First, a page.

A selection of articles, videos, podcasts, and resource guides to help you dig into the themes of Slave Play.
A short overview of Post Traumatic Slave Syndrome, an explanatory theory that examines generational trauma, by Dr. Joy DeGruy, researcher, educator, and author of Post Traumatic Slave Syndrome: America's Legacy of Enduring Injury and Healing.
Author, activist, and historian Ibram X. Kendi presents a counterpoint to the theory of Post Traumatic Slave Syndrome. He argues that Black people as a group do not need to be healed from racist trauma—they need to be freed from it.
A psychoanalyst's perspective on the nuances of the play as both a commentary on race relations and an exploration into taboo and forbidden sexual appetites, and a piece of art that examines the especially difficult junction between sexuality and trauma.
This episode of the Strange Fruit podcast discusses the fact that despite well-received representation in popular films and television shows, once-taboo areas of romance and sexuality are primarily only socially acceptable for white folks to explore. Since enslavement, Black bodies—especially those of Black women—have been scrutinized, and today those bodies are prevented from safely exploring the liberatory practices of sex-positivity that many white people enjoy.
In this in-depth article, Kimberlé Crenshaw sets out to answer one question: Why is viewing antidiscrimination theory and praxis/practice (specifically, feminist theory and antiracist politics) from a single-axis framework problematic?
Saidiya Hartman, author of Wayward Lives, Beautiful Experiments: Intimate Histories of Riotous Black Girls, Troublesome Women, and Queer Radicals, offers up a look into some of the Black lives that have been seemingly erased from the history books, on this episode of The United States of Anxiety podcast.
As a historian of environmental justice and African American history, writer Faith Ashmore—who is a white woman in an interracial marriage—says she possesses the academic and intellectual knowledge to contribute to conversations about recent police killings with her Black husband but not the emotional knowledge. This episode of Strange Fruit digs into interracial household dynamics, post 2020.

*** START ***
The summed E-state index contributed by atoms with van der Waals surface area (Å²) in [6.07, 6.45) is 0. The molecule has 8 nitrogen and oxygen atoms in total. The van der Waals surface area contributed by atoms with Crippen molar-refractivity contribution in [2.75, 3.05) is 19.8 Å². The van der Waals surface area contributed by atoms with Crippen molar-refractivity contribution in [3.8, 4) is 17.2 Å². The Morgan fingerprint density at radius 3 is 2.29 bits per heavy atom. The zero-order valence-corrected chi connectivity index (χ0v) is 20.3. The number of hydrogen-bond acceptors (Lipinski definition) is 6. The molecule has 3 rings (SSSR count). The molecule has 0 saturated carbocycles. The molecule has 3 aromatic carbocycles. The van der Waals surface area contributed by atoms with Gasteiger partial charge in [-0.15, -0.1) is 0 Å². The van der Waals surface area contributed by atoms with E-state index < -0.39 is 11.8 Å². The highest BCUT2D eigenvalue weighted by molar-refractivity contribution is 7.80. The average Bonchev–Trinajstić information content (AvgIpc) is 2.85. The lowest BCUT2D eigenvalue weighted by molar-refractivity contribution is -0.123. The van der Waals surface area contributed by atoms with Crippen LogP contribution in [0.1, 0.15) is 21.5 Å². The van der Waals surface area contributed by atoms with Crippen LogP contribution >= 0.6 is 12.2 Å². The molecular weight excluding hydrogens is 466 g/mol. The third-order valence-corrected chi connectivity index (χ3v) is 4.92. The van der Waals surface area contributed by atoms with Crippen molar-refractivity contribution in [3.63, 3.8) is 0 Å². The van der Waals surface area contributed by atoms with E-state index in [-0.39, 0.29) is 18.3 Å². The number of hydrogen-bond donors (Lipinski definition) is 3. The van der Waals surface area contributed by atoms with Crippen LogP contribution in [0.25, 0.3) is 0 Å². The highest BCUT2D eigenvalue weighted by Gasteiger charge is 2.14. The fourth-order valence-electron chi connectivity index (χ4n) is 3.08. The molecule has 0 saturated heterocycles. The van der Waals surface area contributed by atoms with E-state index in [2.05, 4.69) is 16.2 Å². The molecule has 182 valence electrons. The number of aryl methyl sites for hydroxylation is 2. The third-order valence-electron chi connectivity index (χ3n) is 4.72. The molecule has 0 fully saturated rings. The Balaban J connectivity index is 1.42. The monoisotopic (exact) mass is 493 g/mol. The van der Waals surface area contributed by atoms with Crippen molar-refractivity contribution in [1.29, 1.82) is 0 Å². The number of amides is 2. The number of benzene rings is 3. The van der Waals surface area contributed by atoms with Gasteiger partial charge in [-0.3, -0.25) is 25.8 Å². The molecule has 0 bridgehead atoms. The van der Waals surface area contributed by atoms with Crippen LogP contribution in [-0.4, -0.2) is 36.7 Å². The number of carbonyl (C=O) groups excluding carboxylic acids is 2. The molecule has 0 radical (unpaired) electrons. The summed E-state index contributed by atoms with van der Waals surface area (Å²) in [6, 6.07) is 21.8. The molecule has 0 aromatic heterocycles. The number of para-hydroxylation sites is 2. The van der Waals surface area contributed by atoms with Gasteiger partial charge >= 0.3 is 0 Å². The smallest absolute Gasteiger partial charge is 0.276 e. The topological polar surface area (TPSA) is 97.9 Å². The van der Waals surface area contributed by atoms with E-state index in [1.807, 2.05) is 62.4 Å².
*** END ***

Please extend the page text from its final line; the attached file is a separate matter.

A compilation of resources that touches on mental health, self-care, understanding the trauma response, and more.
Black folks are protesting for their survival, and you're a white woman who isn't sure how to help. What now? Designer, engineer, and technology activist Tatiana Mac wrote you a guide.
Launched in 2020, The Golden Collection was named in honor of Jeremy O.Harris's beloved grandfather, Golden Harris, who passed away two weeks before Slave Play was assigned the Golden Theatre as the site of its historic original Broadway run. Featuring 15 plays by prominent Black playwrights, the full collection has been donated to libraries and community centers in all 50 states, Washington, D.C., Puerto Rico, and Guam. Click on individual titles for more info and to purchase.
by Jeremy O. Harris
by Lorraine Hansberry
The Colored Museum
by George C. Wolfe
by Branden Jacobs Jenkins
by Lynn Nottage
Wedding Band and Trouble in Mind
by Alice Childress
by Suzan-Lori Parks
We Are Proud to Present a Presentation
by Jackie Sibblies Drury
by Katori Hall
Is God Is
by Aleshea Harris
Fires in the Mirror
by Anna Deavere Smith
Funnyhouse of a Negro
by Adrienne Kennedy
For Colored Girls Who Have Considered Suicide / When the Rainbow Is Enuf
by Ntozake Shange
by Robert O’Hara
Dream on Monkey Mountain
by Derek Walcott
Founded in 2016 by members of the Broadway community as a direct response to the nation's pandemic of racism and police brutality, Broadway Advocacy Coalition (BAC) has since grown into a Tony Award-winning organization uniting artists with legal experts and community leaders to have a lasting impact on policy issues including criminal justice reform, education equity, and liberation within the theatrical industry.
Thanks for joining us. Beginning Monday, December 13th, use code TALKFORWARD for up to 35% off regular ticket prices.*